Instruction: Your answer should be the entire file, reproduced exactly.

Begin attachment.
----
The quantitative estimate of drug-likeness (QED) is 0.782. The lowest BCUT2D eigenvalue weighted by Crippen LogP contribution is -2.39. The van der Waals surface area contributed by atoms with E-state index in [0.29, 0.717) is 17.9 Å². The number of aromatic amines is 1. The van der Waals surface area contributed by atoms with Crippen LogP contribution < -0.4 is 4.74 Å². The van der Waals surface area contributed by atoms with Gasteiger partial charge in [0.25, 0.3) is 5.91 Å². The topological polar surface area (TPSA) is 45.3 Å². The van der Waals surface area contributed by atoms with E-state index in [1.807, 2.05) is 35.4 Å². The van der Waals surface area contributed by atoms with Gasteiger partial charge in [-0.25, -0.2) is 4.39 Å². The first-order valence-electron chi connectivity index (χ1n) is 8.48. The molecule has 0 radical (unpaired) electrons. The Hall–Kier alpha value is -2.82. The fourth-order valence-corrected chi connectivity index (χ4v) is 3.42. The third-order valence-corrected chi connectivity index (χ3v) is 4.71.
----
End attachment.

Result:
The quantitative estimate of drug-likeness (QED) is 0.782. The lowest BCUT2D eigenvalue weighted by Crippen LogP contribution is -2.39. The van der Waals surface area contributed by atoms with E-state index in [0.29, 0.717) is 17.9 Å². The number of aromatic amines is 1. The van der Waals surface area contributed by atoms with Crippen LogP contribution < -0.4 is 4.74 Å². The van der Waals surface area contributed by atoms with Gasteiger partial charge in [0.25, 0.3) is 5.91 Å². The topological polar surface area (TPSA) is 45.3 Å². The van der Waals surface area contributed by atoms with E-state index in [1.807, 2.05) is 35.4 Å². The van der Waals surface area contributed by atoms with Gasteiger partial charge in [-0.25, -0.2) is 4.39 Å². The first-order valence-electron chi connectivity index (χ1n) is 8.48. The molecule has 0 radical (unpaired) electrons. The Hall–Kier alpha value is -2.82. The fourth-order valence-corrected chi connectivity index (χ4v) is 3.42. The third-order valence-corrected chi connectivity index (χ3v) is 4.71.